• Heavy-handed attempts to assert ownership or control over how employees use knowledge will produce resentment and resistance. This was true even before the internet age or the knowledge economy came into full bloom. But now it is brought into higher relief, especially when the employee can choose to limit use of that knowledge, either consciously or subconsciously, if they feel it is being undervalued.
  • In response, rather than unionizing, which was the approach chosen in the early 20th century, information workers in the 21st century are choosing to "socialize".
By "socializing" I mean establishing a vibrant, dynamic community of peers where knowledge and experience is traded freely outside corporate boundaries. How is this beneficial to the employees? In several ways. Most importantly, it creates a reciprocal arrangement bartering knowledge for reputation, which works like this:
  • Individuals in need of information search the internet — including blogs and technical forums — in search of answers. If they cannot find what they need, they may ask in a forum, discussion list, or openly through services such as Quora or Twitter. By looking outside the corporate, these individuals are likely to find more unique, complete, and specific answers faster than if they stay within the firewall. In addition, they often get credit for the solution.
  • At the same time, their peers post information about their experiences — either in response to questions or as knowledge in blogs, wikis, etc. — both to help other people and to establish a reputation for themselves as knowledgeable about their field of expertise.
Since the individual bits of knowledge being traded have minimal commercial value in and of themselves, there is no loss to the individual sharing what they know. At the same time, those knowledge tidbits can have great value to peers who are trying to solve a specific problem. As a result, a collective market of sharing and reputation building is created among practitioners completely outside of corporate boundaries.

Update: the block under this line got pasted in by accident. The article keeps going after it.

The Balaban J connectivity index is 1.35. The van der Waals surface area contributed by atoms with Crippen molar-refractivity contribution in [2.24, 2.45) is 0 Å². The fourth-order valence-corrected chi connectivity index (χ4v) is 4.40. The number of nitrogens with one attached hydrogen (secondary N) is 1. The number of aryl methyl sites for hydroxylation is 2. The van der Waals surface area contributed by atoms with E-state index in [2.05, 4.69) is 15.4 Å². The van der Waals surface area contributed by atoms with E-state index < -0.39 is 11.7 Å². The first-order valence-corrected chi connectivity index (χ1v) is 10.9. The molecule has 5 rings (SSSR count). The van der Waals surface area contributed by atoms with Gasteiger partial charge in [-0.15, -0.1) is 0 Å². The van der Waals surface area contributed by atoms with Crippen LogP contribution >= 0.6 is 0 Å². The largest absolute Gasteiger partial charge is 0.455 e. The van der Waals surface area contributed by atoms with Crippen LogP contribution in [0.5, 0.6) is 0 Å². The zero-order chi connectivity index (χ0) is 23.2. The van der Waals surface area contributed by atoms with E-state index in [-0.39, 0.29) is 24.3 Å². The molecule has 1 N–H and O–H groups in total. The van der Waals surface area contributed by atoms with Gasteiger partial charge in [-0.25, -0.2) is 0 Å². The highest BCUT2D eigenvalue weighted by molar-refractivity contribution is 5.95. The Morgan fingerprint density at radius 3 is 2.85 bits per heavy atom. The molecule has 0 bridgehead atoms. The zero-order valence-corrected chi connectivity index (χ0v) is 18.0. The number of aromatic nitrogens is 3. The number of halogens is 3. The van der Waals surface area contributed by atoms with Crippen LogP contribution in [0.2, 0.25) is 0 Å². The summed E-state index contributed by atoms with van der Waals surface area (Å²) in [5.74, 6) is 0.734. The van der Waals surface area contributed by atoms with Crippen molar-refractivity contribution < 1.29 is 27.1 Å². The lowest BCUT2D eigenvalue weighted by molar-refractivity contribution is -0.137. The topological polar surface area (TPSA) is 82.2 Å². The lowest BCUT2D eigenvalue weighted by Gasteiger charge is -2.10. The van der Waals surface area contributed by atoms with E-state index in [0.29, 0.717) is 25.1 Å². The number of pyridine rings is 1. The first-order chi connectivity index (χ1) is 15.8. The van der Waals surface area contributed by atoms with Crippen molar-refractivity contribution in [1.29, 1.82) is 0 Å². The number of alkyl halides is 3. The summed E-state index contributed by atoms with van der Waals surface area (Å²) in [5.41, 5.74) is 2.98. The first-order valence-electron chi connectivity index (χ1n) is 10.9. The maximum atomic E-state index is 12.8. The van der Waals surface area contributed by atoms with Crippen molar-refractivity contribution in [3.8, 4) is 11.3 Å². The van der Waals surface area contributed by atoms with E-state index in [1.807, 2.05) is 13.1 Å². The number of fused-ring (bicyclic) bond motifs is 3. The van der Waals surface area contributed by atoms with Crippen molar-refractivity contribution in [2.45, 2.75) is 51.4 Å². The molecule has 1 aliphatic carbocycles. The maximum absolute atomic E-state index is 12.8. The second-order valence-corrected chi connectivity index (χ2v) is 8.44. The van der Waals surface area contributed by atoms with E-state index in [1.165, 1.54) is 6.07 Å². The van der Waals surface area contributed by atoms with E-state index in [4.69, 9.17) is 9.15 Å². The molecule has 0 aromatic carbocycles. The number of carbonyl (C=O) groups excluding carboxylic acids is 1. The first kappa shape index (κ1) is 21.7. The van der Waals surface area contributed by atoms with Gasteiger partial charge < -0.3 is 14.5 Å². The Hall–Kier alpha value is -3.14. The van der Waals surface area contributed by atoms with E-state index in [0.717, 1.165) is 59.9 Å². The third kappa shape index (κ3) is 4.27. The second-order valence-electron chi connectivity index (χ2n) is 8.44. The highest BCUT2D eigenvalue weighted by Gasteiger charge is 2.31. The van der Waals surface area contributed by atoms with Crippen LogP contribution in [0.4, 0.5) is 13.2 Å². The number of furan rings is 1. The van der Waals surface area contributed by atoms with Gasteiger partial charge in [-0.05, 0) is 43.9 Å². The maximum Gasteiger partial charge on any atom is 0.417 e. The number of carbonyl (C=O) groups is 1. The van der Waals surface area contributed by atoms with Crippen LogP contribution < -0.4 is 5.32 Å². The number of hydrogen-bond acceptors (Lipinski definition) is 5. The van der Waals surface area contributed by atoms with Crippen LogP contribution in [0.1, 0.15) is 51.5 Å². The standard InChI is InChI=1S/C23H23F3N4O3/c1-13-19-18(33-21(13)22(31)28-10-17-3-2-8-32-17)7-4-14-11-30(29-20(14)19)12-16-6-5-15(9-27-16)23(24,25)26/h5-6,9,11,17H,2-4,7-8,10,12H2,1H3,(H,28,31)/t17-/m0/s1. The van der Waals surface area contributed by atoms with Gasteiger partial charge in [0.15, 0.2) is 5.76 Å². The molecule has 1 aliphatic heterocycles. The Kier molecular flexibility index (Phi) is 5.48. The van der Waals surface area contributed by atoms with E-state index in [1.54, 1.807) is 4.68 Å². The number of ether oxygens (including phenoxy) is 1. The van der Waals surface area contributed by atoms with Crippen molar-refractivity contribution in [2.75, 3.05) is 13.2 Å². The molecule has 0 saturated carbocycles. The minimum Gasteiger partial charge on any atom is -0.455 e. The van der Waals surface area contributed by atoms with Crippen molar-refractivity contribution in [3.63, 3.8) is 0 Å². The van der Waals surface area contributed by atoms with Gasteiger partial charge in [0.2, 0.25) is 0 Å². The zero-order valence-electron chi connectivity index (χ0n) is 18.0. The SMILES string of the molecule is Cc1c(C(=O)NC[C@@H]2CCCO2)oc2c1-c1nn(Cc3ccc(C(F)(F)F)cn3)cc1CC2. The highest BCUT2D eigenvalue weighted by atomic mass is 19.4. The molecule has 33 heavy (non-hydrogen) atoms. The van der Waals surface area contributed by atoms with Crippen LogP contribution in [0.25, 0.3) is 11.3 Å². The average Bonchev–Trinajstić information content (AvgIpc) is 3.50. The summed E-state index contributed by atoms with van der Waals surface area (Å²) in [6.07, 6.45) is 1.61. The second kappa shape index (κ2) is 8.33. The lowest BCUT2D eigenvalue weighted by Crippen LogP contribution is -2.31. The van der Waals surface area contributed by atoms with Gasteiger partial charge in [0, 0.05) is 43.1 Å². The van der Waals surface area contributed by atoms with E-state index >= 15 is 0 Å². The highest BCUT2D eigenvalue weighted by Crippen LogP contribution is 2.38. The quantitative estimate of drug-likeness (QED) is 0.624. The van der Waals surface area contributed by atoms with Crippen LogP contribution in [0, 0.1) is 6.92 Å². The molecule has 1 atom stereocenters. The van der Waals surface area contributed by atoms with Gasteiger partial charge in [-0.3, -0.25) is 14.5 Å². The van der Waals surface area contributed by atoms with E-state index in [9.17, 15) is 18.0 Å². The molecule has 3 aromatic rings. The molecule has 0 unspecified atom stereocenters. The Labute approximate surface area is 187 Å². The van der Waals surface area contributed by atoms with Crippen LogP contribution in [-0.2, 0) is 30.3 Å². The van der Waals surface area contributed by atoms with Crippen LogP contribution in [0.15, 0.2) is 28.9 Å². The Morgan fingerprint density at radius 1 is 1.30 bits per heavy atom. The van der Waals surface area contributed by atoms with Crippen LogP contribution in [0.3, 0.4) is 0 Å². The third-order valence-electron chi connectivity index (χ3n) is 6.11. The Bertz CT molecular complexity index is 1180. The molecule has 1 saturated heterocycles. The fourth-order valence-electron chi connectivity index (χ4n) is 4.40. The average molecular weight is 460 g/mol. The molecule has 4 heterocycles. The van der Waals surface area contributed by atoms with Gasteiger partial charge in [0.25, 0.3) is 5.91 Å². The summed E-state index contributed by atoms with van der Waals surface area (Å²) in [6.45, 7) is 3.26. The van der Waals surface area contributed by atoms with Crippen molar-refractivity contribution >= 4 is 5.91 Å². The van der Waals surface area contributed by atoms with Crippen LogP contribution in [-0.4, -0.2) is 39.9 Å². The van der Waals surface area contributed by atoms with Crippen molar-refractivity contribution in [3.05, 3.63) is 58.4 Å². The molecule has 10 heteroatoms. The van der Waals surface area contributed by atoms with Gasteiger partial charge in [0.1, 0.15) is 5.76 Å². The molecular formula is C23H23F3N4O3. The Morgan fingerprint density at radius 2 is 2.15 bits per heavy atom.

This knowledge sharing ecosystem is extremely loose; there are no formal definitions or boundaries. The community is composed of like-minded individuals communicating through blogs, forums, websites, and social media with no official connection beyond a commonality found in search results, comment threads, blog rolls, retweets, and the like.

Beyond just the basic exchange of information, the blogosphere provides knowledge workers with additional benefits:
  • An outlet for ideas that are overlooked, under appreciated, or simply out of scope of their current work environment.
  • A far greater, sometimes critical but often more enthusiastic, audience for their thoughts
Finally, the relationships established through interactions within one's profession and the reputation garnered in the open, critical eye of peers can be indispensable in the not-so-distant future. For example, peer connections made now can be indispensible when when looking for a job some time down the road.

And smart companies are taking advantage of this change, often using blogs and forums to actively promote openings, search for good candidates, or to qualify those who apply for positions.

The hyperbolic claims often found in resumes can be hard to verify. But an openly published and proven knowledge of the subject at hand goes a long way to convincing a potential employer that someone has what it takes.

Of course, there are downsides. Just as participation in these extracurricular activities can help establish your reputation as a leader in the field, individuals with an aggressive, dismissive, or over-assertive personality can establish a reputation of a very different kind. When you participate in public discussion for any length of time, both the good and bad aspects of your personality will come to light.

Ultimately, it the the individual's knowledge that counts. And the world of web 2.0 provides a vehicle for that individual to share knowledge with their employer, their fellow employees, and peers around the world to the ends he or she sees fit. Whether their employer approves or not. And, quite frankly, in many ways the world, and the individual, are better off for it.

The Mechanics of Handling Two Screens